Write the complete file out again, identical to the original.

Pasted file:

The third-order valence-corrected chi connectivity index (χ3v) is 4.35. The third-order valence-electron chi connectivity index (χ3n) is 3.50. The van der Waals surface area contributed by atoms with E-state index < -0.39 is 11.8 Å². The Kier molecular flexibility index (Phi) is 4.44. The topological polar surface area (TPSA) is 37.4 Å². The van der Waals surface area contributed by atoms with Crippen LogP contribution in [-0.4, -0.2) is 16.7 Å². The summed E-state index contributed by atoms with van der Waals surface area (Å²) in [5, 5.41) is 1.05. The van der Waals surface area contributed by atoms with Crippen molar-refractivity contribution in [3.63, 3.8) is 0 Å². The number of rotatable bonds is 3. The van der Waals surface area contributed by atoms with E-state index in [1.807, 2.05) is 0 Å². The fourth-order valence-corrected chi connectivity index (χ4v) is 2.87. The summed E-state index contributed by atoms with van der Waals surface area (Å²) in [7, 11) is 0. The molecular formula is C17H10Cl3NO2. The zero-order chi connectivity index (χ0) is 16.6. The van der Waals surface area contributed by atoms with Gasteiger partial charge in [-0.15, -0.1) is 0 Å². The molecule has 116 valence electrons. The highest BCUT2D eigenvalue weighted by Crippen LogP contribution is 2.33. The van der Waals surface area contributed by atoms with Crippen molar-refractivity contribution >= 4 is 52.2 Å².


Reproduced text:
The third-order valence-corrected chi connectivity index (χ3v) is 4.35. The third-order valence-electron chi connectivity index (χ3n) is 3.50. The van der Waals surface area contributed by atoms with E-state index < -0.39 is 11.8 Å². The Kier molecular flexibility index (Phi) is 4.44. The topological polar surface area (TPSA) is 37.4 Å². The van der Waals surface area contributed by atoms with Crippen LogP contribution in [-0.4, -0.2) is 16.7 Å². The summed E-state index contributed by atoms with van der Waals surface area (Å²) in [5, 5.41) is 1.05. The van der Waals surface area contributed by atoms with Crippen molar-refractivity contribution in [3.63, 3.8) is 0 Å². The number of rotatable bonds is 3. The van der Waals surface area contributed by atoms with E-state index in [1.807, 2.05) is 0 Å². The fourth-order valence-corrected chi connectivity index (χ4v) is 2.87. The summed E-state index contributed by atoms with van der Waals surface area (Å²) in [7, 11) is 0. The molecular formula is C17H10Cl3NO2. The zero-order chi connectivity index (χ0) is 16.6. The van der Waals surface area contributed by atoms with Gasteiger partial charge in [-0.15, -0.1) is 0 Å². The molecule has 116 valence electrons. The highest BCUT2D eigenvalue weighted by Crippen LogP contribution is 2.33. The van der Waals surface area contributed by atoms with Crippen molar-refractivity contribution >= 4 is 52.2 Å².